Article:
Column: Barred Owl Booms and Busts
Boothbay Register - Wednesday, March 13, 2019 

It is possible that the number of barred owls that all of us are seeing now here in Maine is elevated because the total population has been at an unusually high level. We could surmise that the boom in acorn production of two years ago that led to the high squirrel population (and perhaps a high mouse population as well) allowed barred owls to produce more surviving young than usual. If so, this high owl population could have carried right into late-winter when squirrel populations began to decline. Add to this the various late-winter coatings of ice and snow that made catching mice harder and harder and it could mean a bust in barred owl food supplies. Fortunately for these barred owls, spring is already bringing warmer temps and likely some better conditions for hunting. ~ Jeffrey V. Wells and Allison Childs Wells
Editorial: Trump's latest slight of hand
Maine Environmental News - Wednesday, March 13, 2019 

On Tuesday, President Trump signed a bill to permanently reauthorize the Land and Water Conservation Fund. However, on Monday the president proposed a fiscal 2020 budget that would slash funding for LWCF by 95 percent. Trump wants to be able to brag that he supports conservation. Perhaps he thinks no one will notice that he doesn't.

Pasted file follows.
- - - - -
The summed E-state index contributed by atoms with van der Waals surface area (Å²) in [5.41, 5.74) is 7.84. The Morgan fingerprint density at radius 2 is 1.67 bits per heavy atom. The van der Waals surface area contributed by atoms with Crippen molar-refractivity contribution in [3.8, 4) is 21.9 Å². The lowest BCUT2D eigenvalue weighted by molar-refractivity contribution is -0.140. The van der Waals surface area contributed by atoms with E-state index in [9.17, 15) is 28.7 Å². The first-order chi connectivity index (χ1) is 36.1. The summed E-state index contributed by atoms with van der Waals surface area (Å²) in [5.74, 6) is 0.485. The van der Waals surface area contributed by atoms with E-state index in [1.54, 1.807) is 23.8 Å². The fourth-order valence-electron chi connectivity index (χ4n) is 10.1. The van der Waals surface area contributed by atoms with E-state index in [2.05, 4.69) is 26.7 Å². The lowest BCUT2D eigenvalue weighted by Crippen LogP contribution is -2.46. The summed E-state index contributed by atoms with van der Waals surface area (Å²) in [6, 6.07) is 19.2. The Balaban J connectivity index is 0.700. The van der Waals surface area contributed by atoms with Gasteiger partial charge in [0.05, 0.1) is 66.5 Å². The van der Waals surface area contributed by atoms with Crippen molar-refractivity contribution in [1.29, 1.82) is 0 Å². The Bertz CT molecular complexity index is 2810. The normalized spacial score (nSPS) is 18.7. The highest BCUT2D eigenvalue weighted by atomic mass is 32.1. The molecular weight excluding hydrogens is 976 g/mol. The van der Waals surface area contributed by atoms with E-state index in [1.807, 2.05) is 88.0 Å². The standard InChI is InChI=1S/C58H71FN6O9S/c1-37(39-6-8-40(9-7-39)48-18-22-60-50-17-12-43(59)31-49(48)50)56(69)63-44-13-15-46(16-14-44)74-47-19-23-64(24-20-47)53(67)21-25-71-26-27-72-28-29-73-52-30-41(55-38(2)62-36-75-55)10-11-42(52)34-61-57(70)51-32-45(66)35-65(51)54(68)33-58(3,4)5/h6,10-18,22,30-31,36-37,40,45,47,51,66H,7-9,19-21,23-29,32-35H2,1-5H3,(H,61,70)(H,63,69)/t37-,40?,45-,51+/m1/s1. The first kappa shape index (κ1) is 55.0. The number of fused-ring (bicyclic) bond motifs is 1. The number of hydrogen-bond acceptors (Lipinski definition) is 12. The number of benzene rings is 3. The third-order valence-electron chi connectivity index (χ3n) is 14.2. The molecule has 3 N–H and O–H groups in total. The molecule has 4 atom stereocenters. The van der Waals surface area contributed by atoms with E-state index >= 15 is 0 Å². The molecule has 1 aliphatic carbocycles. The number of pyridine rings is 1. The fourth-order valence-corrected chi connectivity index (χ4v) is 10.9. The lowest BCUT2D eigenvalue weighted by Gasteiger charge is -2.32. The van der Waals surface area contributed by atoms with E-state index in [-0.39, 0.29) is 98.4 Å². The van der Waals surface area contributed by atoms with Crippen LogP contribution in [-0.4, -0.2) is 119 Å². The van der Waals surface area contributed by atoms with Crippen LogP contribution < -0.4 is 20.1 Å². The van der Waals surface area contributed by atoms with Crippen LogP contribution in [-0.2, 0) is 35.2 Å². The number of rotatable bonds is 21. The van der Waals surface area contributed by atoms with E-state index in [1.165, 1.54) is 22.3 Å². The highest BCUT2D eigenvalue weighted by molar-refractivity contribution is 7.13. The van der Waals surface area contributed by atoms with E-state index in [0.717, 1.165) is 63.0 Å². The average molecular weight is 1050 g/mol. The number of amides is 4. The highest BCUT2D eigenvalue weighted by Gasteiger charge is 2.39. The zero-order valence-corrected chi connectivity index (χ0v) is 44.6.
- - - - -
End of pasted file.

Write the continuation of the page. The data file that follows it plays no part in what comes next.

As rates spike and debt grows, a small Maine town considers selling its water department
Lincoln County News - Wednesday, March 13, 2019 

The Waldoboro Board of Selectmen has voted unanimously to start the process necessary to increase water rates and to sit down with the Maine Water Co. to discuss the sale of the town’s water utility. The utility’s working capital is depleted. Rick Knowlton, president of Maine Water Co., said a projected cash shortfall of $200,000 over the next five years is anticipated with minimum levels of capital spending, indicating Drinking Water State Revolving Fund money through the EPA is available if an unanticipated major project comes up.